Much has been written by others about the relationship Irving Layton and Harriet Bernstein shared, and most of it is inaccurate. This book tells the true story, and in so doing provides a look into the CanLit scene between 1974-1981. Students and admirers of Layton’s work will discover the genesis of many poems; other readers will find a unique and powerful love story, one that also probes issues of feminism, creativity, and self-creation.
“I couldn’t put down this vivid and sincerely rendered story of the tragic love between a beautiful, idealistic young woman and a brilliant aging poet. Relying on her old journals from the Seventies, and letters and poems by Irving Layton, Harriet Bernstein has broken her silence of thirty-seven years to tell us what it was like loving a creative maelstrom who once dominated our literature. Readers and scholars alike will relish Bernstein’s memoir.”
“Time does not heal all wounds. It can’t. It shouldn’t. Especially the wounds of true love. Time does, however, allow for reflection, for reckoning, for recounting and retelling. Harriet Bernstein’s memoir Irving Layton: Our Years Together is a story about true love. It is unbelievable. It is maddening. It is passionate. It is sexual. It is sensual. It is torturous. It is extraordinary.”
—Vanessa Shields, author of I Am That Woman and Look at Her
“Harriet Bernstein’s memoir of her impetuous and tempestuous love affair with dynamic and deathless poet Irving Layton (1912-2006) is not only the record of a December-May romance (he was 62 and she only 26 when their amour commenced). It’s also mythic: Venus wooed by Vesuviusin-the-flesh; a madonna courted by Don Juan. After an ephemeral marriage to Stephen Shuster (son of the Frank Shuster), Bernstein became thel over of and inspiration to Spanish Flamenco master Antonio Vargas andto Italian screenwriting legend Luciano Vincenzoni. But when “destiny”denied these passions, Bernstein developed what turned out to be a seven-year-long yen for Layton, 1974-81, which saw her serve as erotic Muse, publicity impresario, homemaking helpmate, and then, lastly, mother to their daughter, Samantha, herself a writer and poet. Bernstein portrays Layton as a volcanic figure, spewing ink, spunk, and piss-and-vinegar, all to buttress vigorous affections and militant opinions. He appears in these vivid pages as an irascible, cantankerous, lusty, would-be Ubermensch, all Mediterranean chutzpah and cojones, a sun-besotted, Byron, Hebraic, and as shameless as light. For her part, Bernstein loved that Nietzsche-spouting Apollo too well, not wisely.… In their sojourns about the Mediterranean—Italy—and the Americas—St. Lucia and Mexico—Bernstein recalls, via colourful diary jottings, the births of Layton’s poems and books–usually on a balcony overlooking a beach, and records also his frenetic pursuit of Nobel Prize laurels. Bernstein writes compellingly this page-turner of a memoir, conjuring up her flower-power, ban-the-bomb, and “tune-in/turn-on/drop-out” free-spirit youth in Toronto and Boston, but also those idyllic Greek islands where Leonard Cohen would anchor, all wry and ironic and sipping retsina.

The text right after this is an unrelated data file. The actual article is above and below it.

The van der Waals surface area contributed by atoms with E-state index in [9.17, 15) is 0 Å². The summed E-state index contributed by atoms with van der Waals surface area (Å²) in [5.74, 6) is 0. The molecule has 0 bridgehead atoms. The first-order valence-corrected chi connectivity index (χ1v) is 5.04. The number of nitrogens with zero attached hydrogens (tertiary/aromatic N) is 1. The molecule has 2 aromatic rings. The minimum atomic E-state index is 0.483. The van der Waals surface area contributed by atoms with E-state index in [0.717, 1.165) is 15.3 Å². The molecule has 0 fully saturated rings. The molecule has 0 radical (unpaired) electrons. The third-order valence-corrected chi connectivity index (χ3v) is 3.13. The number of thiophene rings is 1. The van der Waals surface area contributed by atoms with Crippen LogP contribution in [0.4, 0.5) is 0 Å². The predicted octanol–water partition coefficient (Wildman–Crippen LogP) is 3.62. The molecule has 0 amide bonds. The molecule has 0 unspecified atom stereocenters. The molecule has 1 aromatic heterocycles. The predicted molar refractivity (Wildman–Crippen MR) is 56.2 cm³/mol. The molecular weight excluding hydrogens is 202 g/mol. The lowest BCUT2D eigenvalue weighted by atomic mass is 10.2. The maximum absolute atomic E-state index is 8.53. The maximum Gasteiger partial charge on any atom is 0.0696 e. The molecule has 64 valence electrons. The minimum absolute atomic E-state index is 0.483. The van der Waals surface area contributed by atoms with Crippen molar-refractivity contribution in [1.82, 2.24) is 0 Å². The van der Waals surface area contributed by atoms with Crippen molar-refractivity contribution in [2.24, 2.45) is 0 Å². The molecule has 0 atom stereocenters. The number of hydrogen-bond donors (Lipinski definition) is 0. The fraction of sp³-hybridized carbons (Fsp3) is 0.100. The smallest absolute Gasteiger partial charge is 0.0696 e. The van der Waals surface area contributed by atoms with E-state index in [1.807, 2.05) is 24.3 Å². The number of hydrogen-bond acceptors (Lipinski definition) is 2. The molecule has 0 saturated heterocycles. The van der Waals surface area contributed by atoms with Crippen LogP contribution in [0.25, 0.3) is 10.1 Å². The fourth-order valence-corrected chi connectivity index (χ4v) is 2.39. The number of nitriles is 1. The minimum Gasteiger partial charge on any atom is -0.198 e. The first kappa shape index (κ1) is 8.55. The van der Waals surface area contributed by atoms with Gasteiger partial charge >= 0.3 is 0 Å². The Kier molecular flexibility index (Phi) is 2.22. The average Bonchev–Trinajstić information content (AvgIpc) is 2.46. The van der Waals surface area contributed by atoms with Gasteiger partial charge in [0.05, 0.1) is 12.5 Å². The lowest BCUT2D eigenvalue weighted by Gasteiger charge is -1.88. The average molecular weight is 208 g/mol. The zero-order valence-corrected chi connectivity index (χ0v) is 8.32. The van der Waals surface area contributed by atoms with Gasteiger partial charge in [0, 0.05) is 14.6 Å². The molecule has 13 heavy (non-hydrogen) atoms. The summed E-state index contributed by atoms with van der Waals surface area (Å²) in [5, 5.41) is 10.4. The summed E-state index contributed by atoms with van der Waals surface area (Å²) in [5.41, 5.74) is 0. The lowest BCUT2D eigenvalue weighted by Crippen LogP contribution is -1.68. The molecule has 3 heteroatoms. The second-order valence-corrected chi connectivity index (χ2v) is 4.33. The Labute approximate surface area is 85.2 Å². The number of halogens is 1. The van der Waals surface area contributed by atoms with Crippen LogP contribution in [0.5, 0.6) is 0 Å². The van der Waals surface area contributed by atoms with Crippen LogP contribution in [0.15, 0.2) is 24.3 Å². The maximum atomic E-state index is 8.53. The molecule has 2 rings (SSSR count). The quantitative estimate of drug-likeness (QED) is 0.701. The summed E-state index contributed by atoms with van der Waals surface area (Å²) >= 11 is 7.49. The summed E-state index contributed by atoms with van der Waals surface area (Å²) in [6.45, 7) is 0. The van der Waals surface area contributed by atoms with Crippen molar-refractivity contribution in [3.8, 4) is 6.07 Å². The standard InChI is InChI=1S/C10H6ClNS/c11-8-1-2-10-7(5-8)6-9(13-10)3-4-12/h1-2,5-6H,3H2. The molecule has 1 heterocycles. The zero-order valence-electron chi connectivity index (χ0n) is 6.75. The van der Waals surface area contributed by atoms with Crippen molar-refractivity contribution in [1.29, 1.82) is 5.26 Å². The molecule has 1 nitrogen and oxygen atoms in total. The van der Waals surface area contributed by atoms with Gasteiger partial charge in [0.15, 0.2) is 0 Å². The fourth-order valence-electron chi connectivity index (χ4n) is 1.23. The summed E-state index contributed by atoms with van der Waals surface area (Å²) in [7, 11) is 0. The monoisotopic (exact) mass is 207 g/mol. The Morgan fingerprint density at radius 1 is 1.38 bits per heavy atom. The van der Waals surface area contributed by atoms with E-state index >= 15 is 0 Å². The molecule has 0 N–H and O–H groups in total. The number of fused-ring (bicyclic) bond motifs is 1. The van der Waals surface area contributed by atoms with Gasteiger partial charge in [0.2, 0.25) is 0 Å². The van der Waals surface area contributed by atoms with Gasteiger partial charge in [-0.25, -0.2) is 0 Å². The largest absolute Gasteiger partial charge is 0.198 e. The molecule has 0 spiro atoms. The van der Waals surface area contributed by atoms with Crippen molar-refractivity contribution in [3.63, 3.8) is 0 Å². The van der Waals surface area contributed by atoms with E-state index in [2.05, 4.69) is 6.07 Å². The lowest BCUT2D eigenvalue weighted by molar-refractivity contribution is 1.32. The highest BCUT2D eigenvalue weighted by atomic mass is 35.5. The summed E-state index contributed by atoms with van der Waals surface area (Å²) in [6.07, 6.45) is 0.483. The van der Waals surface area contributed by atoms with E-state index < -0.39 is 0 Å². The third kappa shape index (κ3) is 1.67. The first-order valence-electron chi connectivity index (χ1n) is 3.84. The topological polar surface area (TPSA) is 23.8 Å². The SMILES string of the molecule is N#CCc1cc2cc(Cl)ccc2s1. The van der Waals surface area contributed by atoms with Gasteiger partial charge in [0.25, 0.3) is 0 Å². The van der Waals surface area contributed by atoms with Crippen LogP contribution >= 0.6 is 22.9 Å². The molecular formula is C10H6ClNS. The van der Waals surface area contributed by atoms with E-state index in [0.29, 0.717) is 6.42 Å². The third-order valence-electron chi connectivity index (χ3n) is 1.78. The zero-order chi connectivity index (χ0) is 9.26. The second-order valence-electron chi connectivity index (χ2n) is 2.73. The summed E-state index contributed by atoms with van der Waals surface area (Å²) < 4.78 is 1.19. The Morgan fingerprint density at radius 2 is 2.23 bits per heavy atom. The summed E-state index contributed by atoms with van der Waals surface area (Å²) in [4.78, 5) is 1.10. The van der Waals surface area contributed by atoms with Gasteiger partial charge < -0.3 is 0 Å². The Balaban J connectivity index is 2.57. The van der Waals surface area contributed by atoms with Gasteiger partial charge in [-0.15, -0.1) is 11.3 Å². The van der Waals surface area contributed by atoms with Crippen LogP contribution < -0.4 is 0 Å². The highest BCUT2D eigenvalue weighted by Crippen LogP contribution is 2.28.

Not only is Bernstein a sprightly witness to that most vital poet, Layton, his gusto and genius,she is also the savvy insider of that era–the 1970s–when women were becoming feminists and English-Canadians were beginning to believe that they could truly be Nobel-global poets and filmmakers of Oscar- award consequence. For me, she herself becomes a kind of reverse-Elizabeth Smart, that Canuck woman writer who gave seemingly all of herself to the British poet George Barker. No, Harriet Bernstein always maintained a core independence from Layton, despite loving him indelibly, and this remains her own radiant, intellectual beauty, everywhere enlightening this sometimes tearful, and always wistful saga.”
—George Elliott Clarke, 7th Parliamentary Poet Laureate (2016 & 17)
“We are all destined to play a role in someone’s life, be it big or small. But the role most likely to bring euphoric joy, ultimate glory, and incomparable pain is the role of lover and muse. Harriet Bernstein’s candid, blunt and most compelling memoir will take you for a roller coaster ride into the passions of her body and soul. Bernstein holds nothing back. A rare, intelligent, and creative free spirit who reveals the sensual and painful moments of her romantic affairs with some of the art world’s most creative and dynamic men. But it is her irrefutable love and complicated relationship with Canada’s most iconic bad boy of poetry, Irving Layton, that is a love story to sing to. If you thought you knew all there was to know about Irving Layton then you did not see him through Harriet’s eyes. As lover, muse, wife, and mother to their daughter Samantha, she offers a side of Layton rarely explored by academics. She exposes a man whose complicated, insatiable appetites and vulnerabilities were genius and whose generosity and yet volatile behaviour was giant. This is a love affair that refuses to end long after the flames are spent. A memoir to keep you turning pages long into the wee hours of the night.”
—Gianna Patriarca, author of Italian Women and Other Tragedies and All My Fallen Angelas